Remarkably, the damage caused primarily by the extreme drought of 2018 is attributed solely to climate change. Climate change is meeting a forest that is systemically ill due to the planting of non-native tree species, species poverty, monocultures, uniform structure, average low age, mechanical soil compaction, drainage etc. A healthy, resistant forest would look differently! The master plan emphasizes: sustainable, multifunctional and `active´ forest management remains indispensable – and thereby means that its unnatural state cannot be changed. Reference is made to the `carbon storage and substitution effects´ of wood products. The use of wood, e.g. in the construction industry, should be increased and thus the demand for wood should be further fueled – while knowing that the forest in Germany already cannot meet this demand. In fact, forest owners are suffering from poor timber prices due to an oversupply of trunk wood on the world market.

All these demands make clear: the current forestry strategy, which has been practiced for decades, should not change in principle. The concept is simple: cut down trees – plant trees. At best, the `design´ of the future artificial forests consisting of perfectly calculated tree species mixtures, that are believed to survive climate change without damages, can be changed. In all seriousness, the intention is to continue selling the public a so-called `future strategy´ to save the forest. This strategy seamlessly follows the model of a wood factory, that is met with general rejection and must be regarded as a failure in view of the coniferous plantations that are currently collapsing on a large scale. An essential part of the forests that have currently died is exactly the part that was reestablished in 1947 as coniferous monocultures on a much larger area than today. There is only one difference to the situation at the time: considerable amounts of money are to be made available from taxes for forest owners this time.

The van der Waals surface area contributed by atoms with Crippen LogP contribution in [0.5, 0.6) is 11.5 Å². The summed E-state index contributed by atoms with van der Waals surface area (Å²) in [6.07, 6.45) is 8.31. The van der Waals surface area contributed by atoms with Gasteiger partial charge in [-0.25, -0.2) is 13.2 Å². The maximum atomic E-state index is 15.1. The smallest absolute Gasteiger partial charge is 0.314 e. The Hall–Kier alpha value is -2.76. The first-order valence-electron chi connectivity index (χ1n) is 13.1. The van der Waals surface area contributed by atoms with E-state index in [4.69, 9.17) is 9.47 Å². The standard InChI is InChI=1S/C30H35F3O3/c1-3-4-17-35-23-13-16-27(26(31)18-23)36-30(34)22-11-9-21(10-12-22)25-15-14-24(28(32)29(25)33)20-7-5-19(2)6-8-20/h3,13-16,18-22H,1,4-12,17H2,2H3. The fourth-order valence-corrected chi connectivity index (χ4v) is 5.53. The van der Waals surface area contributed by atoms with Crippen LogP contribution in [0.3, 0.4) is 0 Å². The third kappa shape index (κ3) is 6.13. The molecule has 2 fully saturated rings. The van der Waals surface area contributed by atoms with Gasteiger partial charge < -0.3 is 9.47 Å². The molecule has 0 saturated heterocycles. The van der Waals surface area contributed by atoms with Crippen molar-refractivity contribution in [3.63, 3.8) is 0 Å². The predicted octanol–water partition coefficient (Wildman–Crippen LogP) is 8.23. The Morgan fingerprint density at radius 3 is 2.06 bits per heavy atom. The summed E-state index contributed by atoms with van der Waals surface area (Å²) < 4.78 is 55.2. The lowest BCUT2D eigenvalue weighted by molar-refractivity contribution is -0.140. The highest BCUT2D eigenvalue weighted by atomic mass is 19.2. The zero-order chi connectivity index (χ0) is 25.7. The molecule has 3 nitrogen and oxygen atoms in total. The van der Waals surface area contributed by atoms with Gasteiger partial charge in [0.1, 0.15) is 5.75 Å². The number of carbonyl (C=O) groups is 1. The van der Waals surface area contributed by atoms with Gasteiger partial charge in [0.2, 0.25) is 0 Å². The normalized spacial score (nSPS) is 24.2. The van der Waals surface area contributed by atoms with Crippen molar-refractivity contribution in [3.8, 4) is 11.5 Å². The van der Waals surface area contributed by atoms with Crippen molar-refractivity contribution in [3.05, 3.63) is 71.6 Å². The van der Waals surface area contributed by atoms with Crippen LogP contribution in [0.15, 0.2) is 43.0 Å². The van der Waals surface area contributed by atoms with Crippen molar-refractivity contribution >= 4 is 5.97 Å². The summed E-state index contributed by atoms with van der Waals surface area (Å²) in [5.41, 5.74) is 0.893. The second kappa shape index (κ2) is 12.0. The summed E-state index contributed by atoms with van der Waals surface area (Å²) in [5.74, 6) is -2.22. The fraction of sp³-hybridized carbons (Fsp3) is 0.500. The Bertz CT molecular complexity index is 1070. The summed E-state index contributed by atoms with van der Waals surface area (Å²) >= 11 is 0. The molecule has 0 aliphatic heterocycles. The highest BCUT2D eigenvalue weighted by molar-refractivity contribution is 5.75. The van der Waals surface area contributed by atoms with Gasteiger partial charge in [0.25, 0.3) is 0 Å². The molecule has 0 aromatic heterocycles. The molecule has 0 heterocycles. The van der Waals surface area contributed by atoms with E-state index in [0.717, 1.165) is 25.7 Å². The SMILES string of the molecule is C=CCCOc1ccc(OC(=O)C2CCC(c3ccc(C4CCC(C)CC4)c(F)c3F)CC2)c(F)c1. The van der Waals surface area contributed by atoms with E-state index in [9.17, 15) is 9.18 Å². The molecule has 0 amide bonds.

Climate change is progressing, and this, without a doubt, has massive impacts on all terrestrial ecosystems, including forests. To pretend that the last two years of drought alone caused the disaster is too cheap. On closer inspection, the disaster is also the result of decades of a forestry focused on conifers – in a country that was once naturally dominated by mixed deciduous forests. People do not like to admit that for more than 200 years they have relied on the wrong species of commercial tree (spruce) and have also created artificial, ecologically highly unstable and thus high-risk forest ecosystems. A whole branch of business has become dependent on coniferous wood. And now the German coniferous timber industry is on the verge of bankruptcy.

It would only have been honest and also a sign of political greatness if you and the forestry ministers in Moritzburg had declared: Yes, our forestry industry has made mistakes in the past, and yes, we are ready for a relentless analysis that takes into account not only purely silvicultural, but also forest-ecological aspects. Instead, you have confined yourselves to pre-stamped excuses that are already familiar to everyone and that lack any self-critical reflection.